Iconocrypt


Nine glyphs: (1) a woman's face made of smoke; (2) a creature's spindly tail; (3) a cross-section of an apple showing odd seeds; (4) a palm print; (5) a frog; (6) a daisy or similar flower; (7) a seahorse; (8) a butterfly; (9) a leaf

Here's a round of quick bits on Fringe since I've yet to post a proper review.

On last week's episode we finally heard — but didn't see — the mysterious William
Bell via an old videotape. Even if you weren't aware of the recent casting news, it was easy to recognize the voice of Leonard Nimoy, soon to be seen as Spock for perhaps the final time in Lost and Fringe co-creator J.J. Abrams' Star Trek film. (I couldn't help thinking that perhaps Zachary Quinto should have spoken the part of younger Bell.)

Bell finally appears in the flesh on the season finale, with Abrams already confirming that Nimoy will be seen again next season. Who else is wondering if any of that flesh will be synthetic? For all we know the guy could be entirely made out of the sort of cybernetics we've seen in Nina Sharp's arm at Massive Dynamics.

I've talked Fringe with some friends, but don't have an online hangout for doing so as with Lost over at Nikki Stafford's blog. Earlier this month at Tony Isabella's message board [bad link], however, someone referred to Julian Sanchez's essay on decoding the symbols that appear when Fringe goes to commercial. That piece and the next day's follow-up, which includes the sentence "I'm going to go to the fridge rhinoceros teacup insipidly jellybean," are dense but intriguing reading and remind me that it's been too long since I read Douglas Hofstadter.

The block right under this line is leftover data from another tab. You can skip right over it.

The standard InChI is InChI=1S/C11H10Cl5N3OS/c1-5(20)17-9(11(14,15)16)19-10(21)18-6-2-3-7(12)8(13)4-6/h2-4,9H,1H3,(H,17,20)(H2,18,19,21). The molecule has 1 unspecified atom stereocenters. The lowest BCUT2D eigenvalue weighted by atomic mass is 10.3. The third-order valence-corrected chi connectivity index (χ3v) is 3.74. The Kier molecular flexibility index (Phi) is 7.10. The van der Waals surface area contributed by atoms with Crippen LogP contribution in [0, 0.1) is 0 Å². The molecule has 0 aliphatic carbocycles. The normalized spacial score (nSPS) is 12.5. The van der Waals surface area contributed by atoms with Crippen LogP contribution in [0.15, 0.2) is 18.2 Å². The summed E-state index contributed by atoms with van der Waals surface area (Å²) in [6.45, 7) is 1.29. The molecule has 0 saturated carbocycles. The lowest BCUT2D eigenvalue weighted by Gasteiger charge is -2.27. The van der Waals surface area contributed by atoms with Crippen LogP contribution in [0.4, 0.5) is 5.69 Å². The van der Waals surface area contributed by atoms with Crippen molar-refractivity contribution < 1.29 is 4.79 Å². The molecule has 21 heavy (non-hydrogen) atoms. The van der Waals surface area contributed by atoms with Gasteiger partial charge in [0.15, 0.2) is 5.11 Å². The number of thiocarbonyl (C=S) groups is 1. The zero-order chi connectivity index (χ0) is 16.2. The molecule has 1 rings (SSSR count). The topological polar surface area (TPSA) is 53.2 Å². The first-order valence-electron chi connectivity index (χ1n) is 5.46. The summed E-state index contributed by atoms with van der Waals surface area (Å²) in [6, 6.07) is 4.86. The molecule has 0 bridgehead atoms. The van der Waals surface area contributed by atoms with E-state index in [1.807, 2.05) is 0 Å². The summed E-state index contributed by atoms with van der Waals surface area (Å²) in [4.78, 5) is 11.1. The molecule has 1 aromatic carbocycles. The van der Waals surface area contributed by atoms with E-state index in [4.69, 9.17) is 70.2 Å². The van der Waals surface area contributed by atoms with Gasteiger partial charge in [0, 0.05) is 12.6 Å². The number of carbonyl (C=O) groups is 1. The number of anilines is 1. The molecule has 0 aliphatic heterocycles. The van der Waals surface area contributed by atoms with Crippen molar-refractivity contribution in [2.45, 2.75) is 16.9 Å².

An equivalent letter in the English alphabet can be determined for each glyph, with
the five or six glyphs flashed on screen in each episode forming words — cells, taken, Olivia — but apparently a larger puzzle is also at play. (While there are only nine basic symbols, their rotation and placement of a yellow dot generates a greater number of unique images.) Upon closer inspection the symbols are curious in their own right. The fan-created Fringe Wiki's page devoted to them [bad link] informs us that, for example, "[the] Fringe Apple glyph has human embryos instead of seeds." More of the series' motifs and mysteries are explored in Erica Sadun's Ars Technica article that in turn prompted Sanchez's codebreaking.



Related: Woman on the Verge Swap Things Across the Universe

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